Explores the life and work of psychoanalyst Sabina Spielrein through a feminist and mytho-poetic lens.
Long stigmatized as Carl Jung’s hysterical mistress, Sabina Spielrein (1885–1942) was in fact a key figure in the history of psychoanalytic thought. Born into a Russian Jewish family, she was institutionalized at nineteen in Zurich and became Jung’s patient. Spielrein went on to earn a doctorate in psychiatry, practiced for over thirty years, and published numerous papers, until her untimely death in the Holocaust. She developed innovative theories of female sexuality, child development, mythic archetypes in the human unconscious, and the death instinct. In Sabina Spielrein, Angela M. Sells examines Spielrein’s life and work from a feminist and mytho-poetic perspective. Drawing on newly translated diaries, papers, and correspondence with Jung and Sigmund Freud, Sells challenges the suppression of Spielrein’s ideas and shows her to be a significant thinker in her own right.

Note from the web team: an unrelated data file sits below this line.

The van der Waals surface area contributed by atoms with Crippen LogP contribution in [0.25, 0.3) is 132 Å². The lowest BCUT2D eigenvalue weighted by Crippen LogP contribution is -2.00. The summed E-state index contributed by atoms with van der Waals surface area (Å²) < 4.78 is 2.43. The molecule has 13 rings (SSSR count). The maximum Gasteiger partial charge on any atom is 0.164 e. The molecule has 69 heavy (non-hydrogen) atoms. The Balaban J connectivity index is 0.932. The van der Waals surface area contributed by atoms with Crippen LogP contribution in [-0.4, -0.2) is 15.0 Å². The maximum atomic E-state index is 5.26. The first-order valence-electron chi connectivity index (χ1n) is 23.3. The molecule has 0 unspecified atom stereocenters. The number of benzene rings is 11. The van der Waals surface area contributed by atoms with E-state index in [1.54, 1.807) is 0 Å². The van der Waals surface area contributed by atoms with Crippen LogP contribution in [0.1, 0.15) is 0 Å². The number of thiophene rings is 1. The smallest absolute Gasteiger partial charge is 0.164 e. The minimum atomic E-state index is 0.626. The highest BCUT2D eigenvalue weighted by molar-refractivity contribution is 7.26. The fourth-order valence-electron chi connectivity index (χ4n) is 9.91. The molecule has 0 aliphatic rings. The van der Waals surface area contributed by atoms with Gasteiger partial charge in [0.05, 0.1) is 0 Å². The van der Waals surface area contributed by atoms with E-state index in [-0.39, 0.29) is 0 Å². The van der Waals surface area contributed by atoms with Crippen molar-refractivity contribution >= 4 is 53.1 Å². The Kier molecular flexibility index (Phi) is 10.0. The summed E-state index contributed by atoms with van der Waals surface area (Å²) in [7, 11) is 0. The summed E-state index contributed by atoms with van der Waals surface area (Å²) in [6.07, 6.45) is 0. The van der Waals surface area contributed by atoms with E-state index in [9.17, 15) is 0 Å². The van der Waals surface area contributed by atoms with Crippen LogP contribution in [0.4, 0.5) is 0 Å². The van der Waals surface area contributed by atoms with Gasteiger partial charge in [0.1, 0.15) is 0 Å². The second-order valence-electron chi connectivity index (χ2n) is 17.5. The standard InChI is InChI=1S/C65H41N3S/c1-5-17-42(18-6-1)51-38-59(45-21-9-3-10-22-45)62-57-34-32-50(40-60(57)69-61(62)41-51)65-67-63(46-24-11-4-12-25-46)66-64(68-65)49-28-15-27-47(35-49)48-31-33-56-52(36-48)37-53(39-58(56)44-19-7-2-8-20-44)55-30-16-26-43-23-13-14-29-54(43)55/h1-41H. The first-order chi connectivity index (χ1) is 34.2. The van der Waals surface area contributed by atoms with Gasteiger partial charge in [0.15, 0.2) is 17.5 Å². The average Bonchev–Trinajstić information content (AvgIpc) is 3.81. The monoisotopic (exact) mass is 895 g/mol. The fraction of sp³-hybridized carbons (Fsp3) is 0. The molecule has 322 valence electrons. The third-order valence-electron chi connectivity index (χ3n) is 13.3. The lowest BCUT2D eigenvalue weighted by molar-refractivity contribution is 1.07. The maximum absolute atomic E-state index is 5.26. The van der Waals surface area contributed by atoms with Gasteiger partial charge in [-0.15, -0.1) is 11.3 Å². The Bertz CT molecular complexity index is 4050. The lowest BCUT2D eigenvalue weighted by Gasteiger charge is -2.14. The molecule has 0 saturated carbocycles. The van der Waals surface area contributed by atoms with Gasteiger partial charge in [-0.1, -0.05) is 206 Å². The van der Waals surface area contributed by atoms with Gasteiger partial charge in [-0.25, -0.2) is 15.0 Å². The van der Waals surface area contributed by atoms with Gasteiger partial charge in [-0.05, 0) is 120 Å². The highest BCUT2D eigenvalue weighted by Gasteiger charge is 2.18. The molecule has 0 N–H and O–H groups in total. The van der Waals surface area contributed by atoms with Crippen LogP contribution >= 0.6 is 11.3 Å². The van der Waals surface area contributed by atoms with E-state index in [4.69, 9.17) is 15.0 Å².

“This book is a major, perhaps a definitive, contribution to the literature. Angela Sells documents both the demonization of a great psychoanalytic theorist—mainly because she was a woman and worse still, was once Carl Jung’s patient. The book’s greatest strength is its power to enlighten and inform and in so doing, to arouse indignation and amazement at Spielrein’s brilliance and tenacity.” — Phyllis Chesler, author of Women and Madness
“This is a pathbreaking piece of research that not only begins to rehabilitate the reputation of a woman patient of Jung’s, but also suggests that Spielrein was an important contributor in her own right to the beginnings of psychoanalysis.” — Carol P. Christ, coauthor of Goddess and God in the World: Conversations in Embodied Theology